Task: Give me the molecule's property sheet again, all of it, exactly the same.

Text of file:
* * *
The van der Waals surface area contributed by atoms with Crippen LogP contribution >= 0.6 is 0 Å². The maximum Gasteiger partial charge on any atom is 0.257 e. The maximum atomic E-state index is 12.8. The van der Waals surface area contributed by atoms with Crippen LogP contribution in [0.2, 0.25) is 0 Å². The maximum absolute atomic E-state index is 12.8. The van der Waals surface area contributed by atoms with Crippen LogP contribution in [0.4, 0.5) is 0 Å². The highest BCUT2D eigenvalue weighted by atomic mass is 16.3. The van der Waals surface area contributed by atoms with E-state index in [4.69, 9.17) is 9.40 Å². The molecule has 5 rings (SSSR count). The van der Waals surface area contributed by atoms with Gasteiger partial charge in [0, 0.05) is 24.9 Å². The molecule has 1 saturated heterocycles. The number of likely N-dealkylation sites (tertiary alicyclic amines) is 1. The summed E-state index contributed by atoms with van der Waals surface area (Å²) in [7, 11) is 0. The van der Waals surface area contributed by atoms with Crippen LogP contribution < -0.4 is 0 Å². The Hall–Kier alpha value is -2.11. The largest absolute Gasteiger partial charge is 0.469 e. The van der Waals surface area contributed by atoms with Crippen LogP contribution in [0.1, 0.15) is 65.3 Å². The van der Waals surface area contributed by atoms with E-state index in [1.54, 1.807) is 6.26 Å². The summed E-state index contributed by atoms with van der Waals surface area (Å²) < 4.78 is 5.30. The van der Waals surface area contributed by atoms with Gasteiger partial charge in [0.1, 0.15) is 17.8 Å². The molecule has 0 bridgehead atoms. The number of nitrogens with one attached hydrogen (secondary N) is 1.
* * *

The van der Waals surface area contributed by atoms with Crippen LogP contribution >= 0.6 is 0 Å². The maximum Gasteiger partial charge on any atom is 0.257 e. The maximum atomic E-state index is 12.8. The van der Waals surface area contributed by atoms with Crippen LogP contribution in [0.2, 0.25) is 0 Å². The maximum absolute atomic E-state index is 12.8. The van der Waals surface area contributed by atoms with Crippen LogP contribution in [0.4, 0.5) is 0 Å². The highest BCUT2D eigenvalue weighted by atomic mass is 16.3. The van der Waals surface area contributed by atoms with E-state index in [4.69, 9.17) is 9.40 Å². The molecule has 5 rings (SSSR count). The van der Waals surface area contributed by atoms with Gasteiger partial charge in [0, 0.05) is 24.9 Å². The molecule has 1 saturated heterocycles. The number of likely N-dealkylation sites (tertiary alicyclic amines) is 1. The summed E-state index contributed by atoms with van der Waals surface area (Å²) in [7, 11) is 0. The van der Waals surface area contributed by atoms with Crippen LogP contribution < -0.4 is 0 Å². The Hall–Kier alpha value is -2.11. The largest absolute Gasteiger partial charge is 0.469 e. The van der Waals surface area contributed by atoms with Crippen LogP contribution in [0.1, 0.15) is 65.3 Å². The van der Waals surface area contributed by atoms with E-state index in [1.54, 1.807) is 6.26 Å². The summed E-state index contributed by atoms with van der Waals surface area (Å²) < 4.78 is 5.30. The van der Waals surface area contributed by atoms with Gasteiger partial charge in [0.1, 0.15) is 17.8 Å². The molecule has 0 bridgehead atoms. The number of nitrogens with one attached hydrogen (secondary N) is 1.